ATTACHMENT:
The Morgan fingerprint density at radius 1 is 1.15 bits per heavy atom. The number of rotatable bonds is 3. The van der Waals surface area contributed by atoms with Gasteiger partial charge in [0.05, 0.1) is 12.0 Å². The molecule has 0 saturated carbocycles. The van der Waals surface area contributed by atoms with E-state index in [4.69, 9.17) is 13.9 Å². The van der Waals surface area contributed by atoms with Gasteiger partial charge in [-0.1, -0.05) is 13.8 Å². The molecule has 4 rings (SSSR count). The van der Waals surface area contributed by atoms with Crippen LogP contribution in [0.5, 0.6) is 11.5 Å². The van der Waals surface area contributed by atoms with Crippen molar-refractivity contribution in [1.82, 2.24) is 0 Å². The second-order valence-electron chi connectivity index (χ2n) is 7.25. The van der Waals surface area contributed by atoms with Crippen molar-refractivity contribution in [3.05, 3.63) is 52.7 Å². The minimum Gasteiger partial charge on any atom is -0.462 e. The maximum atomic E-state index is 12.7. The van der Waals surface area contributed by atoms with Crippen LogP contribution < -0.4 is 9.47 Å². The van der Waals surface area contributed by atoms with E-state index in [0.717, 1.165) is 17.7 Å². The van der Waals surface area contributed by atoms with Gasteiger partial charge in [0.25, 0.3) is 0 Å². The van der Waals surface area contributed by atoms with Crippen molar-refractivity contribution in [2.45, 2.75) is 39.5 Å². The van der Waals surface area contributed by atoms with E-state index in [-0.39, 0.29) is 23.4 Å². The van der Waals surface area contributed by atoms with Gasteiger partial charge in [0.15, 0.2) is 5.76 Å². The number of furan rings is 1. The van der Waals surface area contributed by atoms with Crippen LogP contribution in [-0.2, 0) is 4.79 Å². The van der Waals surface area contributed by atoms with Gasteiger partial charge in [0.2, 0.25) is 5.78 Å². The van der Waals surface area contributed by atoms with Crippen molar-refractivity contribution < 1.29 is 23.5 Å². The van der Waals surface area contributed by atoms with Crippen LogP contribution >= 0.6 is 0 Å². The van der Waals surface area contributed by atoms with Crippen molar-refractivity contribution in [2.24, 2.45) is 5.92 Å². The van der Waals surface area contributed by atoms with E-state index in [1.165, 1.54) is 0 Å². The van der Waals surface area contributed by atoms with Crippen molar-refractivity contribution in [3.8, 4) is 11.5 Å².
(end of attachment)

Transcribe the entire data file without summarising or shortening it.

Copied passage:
The Morgan fingerprint density at radius 1 is 1.15 bits per heavy atom. The number of rotatable bonds is 3. The van der Waals surface area contributed by atoms with Gasteiger partial charge in [0.05, 0.1) is 12.0 Å². The molecule has 0 saturated carbocycles. The van der Waals surface area contributed by atoms with E-state index in [4.69, 9.17) is 13.9 Å². The van der Waals surface area contributed by atoms with Gasteiger partial charge in [-0.1, -0.05) is 13.8 Å². The molecule has 4 rings (SSSR count). The van der Waals surface area contributed by atoms with Crippen LogP contribution in [0.5, 0.6) is 11.5 Å². The van der Waals surface area contributed by atoms with Crippen molar-refractivity contribution in [1.82, 2.24) is 0 Å². The second-order valence-electron chi connectivity index (χ2n) is 7.25. The van der Waals surface area contributed by atoms with Crippen molar-refractivity contribution in [3.05, 3.63) is 52.7 Å². The minimum Gasteiger partial charge on any atom is -0.462 e. The maximum atomic E-state index is 12.7. The van der Waals surface area contributed by atoms with Crippen LogP contribution < -0.4 is 9.47 Å². The van der Waals surface area contributed by atoms with E-state index in [0.717, 1.165) is 17.7 Å². The van der Waals surface area contributed by atoms with Gasteiger partial charge in [0.25, 0.3) is 0 Å². The van der Waals surface area contributed by atoms with Crippen molar-refractivity contribution in [2.45, 2.75) is 39.5 Å². The van der Waals surface area contributed by atoms with E-state index in [-0.39, 0.29) is 23.4 Å². The van der Waals surface area contributed by atoms with Gasteiger partial charge in [0.15, 0.2) is 5.76 Å². The number of furan rings is 1. The van der Waals surface area contributed by atoms with Crippen LogP contribution in [-0.2, 0) is 4.79 Å². The van der Waals surface area contributed by atoms with Gasteiger partial charge in [0.2, 0.25) is 5.78 Å². The van der Waals surface area contributed by atoms with Crippen molar-refractivity contribution < 1.29 is 23.5 Å². The van der Waals surface area contributed by atoms with Crippen LogP contribution >= 0.6 is 0 Å². The van der Waals surface area contributed by atoms with Crippen molar-refractivity contribution in [2.24, 2.45) is 5.92 Å². The van der Waals surface area contributed by atoms with E-state index in [1.165, 1.54) is 0 Å². The van der Waals surface area contributed by atoms with Crippen molar-refractivity contribution in [3.8, 4) is 11.5 Å².